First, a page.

Climbing slowly, the airplane made a gentle right turn out of traffic, then headed southwest toward Wichita. The time was 0915.

Less than an hour later disaster struck. In a wheat field on the farm of Stewart Baker near Bazaar, KS, lay the shattered remains of the airliner. According to eyewitnesses, the airplane had emerged from the clouds with part of its wing trailing behind. With a sickening crunch it had plunged nose first into the ground. All aboard were killed, and the death of Knute Rockne was a staggering blow to the nation as well as to TWA.

What had happened? Newspapers and headline-hunting Congressmen across the nation were quick to blame the airline and the aircraft manufacturer. As usual, most of the accounts were biased and grossly ignorant of anything aeronautical. The airliner had been designed by Anthony Fokker, the Dutch genius, and was considered to be one of the finest of its type ever built. Many history-making flights had been flown by Fokker airplanes, and the aircraft enjoyed a proud heritage.

Under the Air Commerce Act of 1926, the Bureau of Air Commerce had jurisdiction over all private and commercial aviation. For months after the Rockne accident the wreckage was probed. Government investigators found what they believed to be structural failure in the wing. Their official report said that signs of dry rot were found in the spars and the ribs. As a result, the Government required all aircraft of this type to undergo periodic inspections of the internal wing. The continuous-piece internally braced full cantilever wing panel was built of laminated spruce spars, spar flanges and mahogany plywood ribs reinforced with plywood stringers and completely covered with a plywood veneer skin. In order to comply with this airworthiness directive the plywood covering had to be peeled off the wing each time an inspection came due; and one came due often. This meant almost constant major repair of the wing panels. The time and expense of such an operation would have put the young airline out of business, and this factor caused the eventual demise of the Fokker airliners.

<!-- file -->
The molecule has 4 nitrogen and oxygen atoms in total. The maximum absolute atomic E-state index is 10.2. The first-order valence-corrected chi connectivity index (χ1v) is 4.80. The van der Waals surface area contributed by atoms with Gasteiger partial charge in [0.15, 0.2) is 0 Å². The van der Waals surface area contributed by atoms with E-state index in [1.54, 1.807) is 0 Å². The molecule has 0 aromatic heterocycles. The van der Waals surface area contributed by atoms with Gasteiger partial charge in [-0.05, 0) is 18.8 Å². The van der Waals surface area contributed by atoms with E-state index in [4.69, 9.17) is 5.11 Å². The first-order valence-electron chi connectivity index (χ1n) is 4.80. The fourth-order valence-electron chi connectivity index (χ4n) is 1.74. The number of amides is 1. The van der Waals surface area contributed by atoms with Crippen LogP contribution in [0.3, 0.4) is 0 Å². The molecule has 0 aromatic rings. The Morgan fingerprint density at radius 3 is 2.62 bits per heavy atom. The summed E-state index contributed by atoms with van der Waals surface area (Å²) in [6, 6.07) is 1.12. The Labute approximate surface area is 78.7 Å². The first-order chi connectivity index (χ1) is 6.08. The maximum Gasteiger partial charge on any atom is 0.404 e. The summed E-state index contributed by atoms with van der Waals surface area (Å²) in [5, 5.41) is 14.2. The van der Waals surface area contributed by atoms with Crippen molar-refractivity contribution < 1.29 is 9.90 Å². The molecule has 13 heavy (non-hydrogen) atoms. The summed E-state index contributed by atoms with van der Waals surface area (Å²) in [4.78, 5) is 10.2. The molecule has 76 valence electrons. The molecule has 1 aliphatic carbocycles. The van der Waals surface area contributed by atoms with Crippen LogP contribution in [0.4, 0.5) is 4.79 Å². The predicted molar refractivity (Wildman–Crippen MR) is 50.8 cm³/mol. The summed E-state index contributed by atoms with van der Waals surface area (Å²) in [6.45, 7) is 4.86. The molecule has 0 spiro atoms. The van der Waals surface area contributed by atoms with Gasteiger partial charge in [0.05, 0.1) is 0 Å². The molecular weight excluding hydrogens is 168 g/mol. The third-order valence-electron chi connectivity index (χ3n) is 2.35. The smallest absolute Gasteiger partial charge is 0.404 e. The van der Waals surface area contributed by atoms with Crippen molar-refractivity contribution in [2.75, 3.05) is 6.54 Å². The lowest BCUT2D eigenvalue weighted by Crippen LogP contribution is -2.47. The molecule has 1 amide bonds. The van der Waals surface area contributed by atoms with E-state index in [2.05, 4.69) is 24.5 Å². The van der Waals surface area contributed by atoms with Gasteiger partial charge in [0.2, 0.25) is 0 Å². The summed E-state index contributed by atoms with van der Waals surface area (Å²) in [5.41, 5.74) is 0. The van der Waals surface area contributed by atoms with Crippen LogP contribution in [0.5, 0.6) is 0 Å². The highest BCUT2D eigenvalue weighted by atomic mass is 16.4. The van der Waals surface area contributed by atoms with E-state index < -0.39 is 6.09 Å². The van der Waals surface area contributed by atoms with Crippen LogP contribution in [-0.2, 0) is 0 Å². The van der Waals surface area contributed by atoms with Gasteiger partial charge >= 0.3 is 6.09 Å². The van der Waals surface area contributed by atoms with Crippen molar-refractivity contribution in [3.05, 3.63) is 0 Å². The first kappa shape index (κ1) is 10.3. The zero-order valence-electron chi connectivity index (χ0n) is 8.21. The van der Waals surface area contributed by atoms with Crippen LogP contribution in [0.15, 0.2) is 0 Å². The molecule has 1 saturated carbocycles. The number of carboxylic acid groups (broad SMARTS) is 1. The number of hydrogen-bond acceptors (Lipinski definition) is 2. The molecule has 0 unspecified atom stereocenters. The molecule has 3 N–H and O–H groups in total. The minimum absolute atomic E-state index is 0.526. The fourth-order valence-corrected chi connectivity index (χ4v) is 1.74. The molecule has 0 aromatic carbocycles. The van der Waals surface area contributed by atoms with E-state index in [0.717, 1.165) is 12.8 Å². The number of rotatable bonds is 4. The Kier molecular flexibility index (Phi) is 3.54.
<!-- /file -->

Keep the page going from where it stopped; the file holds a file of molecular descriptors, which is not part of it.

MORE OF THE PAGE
Jack Frye was a man of unlimited vision -- more so than many give him credit for -- and in his lap was thrown the task of finding an airplane to replace the Fokker. He had in mind a machine that would revolutionize the industry -- an airplane bigger, faster and designed with passenger comfort high on the list. And it must be constructed entirely of metal.

Frye heard that the Boeing Company in Seattle had under construction a new all-metal, low-wing, retractable-gear, twin-engine transport that would carry 10 passengers in a soundproof cabin at speeds of 3 miles a minute. This was approximately the aircraft he had in mind, so he contacted Boeing to see if he could purchase a quantity of these planes for TWA. The answer was yes, if he wanted to get in line behind United Airlines which had ordered 60 of the new model 247’s.

Jack Frye was in a quandary. He called a meeting of all the departments of his airline -- engineering, operations, sales -- and requested each department head to submit within a fixed time what he thought should be incorporated into an ideal transport airplane. The project was given top priority, and by the middle of 1932 all the specifications were complete and letters had been mailed to various aircraft manufacturers. That letter was to have globe-girdling implications. It propelled the Douglas Aircraft Company into the manufacture of commercial transport airplanes, and the result was an airliner prototype whose descendants were to change the entire concept of air travel.

Donald Douglas called the day the letter came from Frye the most important single date in the history of the Douglas Aircraft Company. He referred to the letter as "the birth certificate" of the DC series of aircraft. In only 10 days of round-the-clock computations Douglas and his staff of engineers came up with a set of specifications that not only met Frye’s dream specs but exceeded them.

The contract between Douglas and TWA was signed on September 30, 1932, and nine months later, on June 22, 1933, the DC-1 rolled out of the factory at Santa Monica. At 1336 hours on Saturday, July 1, 1933, just about the time the thirteenth annual National Air Races were getting under way over at Mines Field at Los Angeles, test pilot Carl Cover listed the DC-1 off the ground. On this maiden flight the DC-series of airplanes came close to being terminated. Pilot Cover flew the airplane around the field with both engines alternately quitting and starting, quitting and starting. As the nose was brought up to assume a climbing attitude both engines would quit; as the nose dropped blow the horizon both engines would run again. With the entire complement of Douglas workers and executives gaping with their hearts in their mouths, the DC-1 porpoised in to a hasty but respectable landing.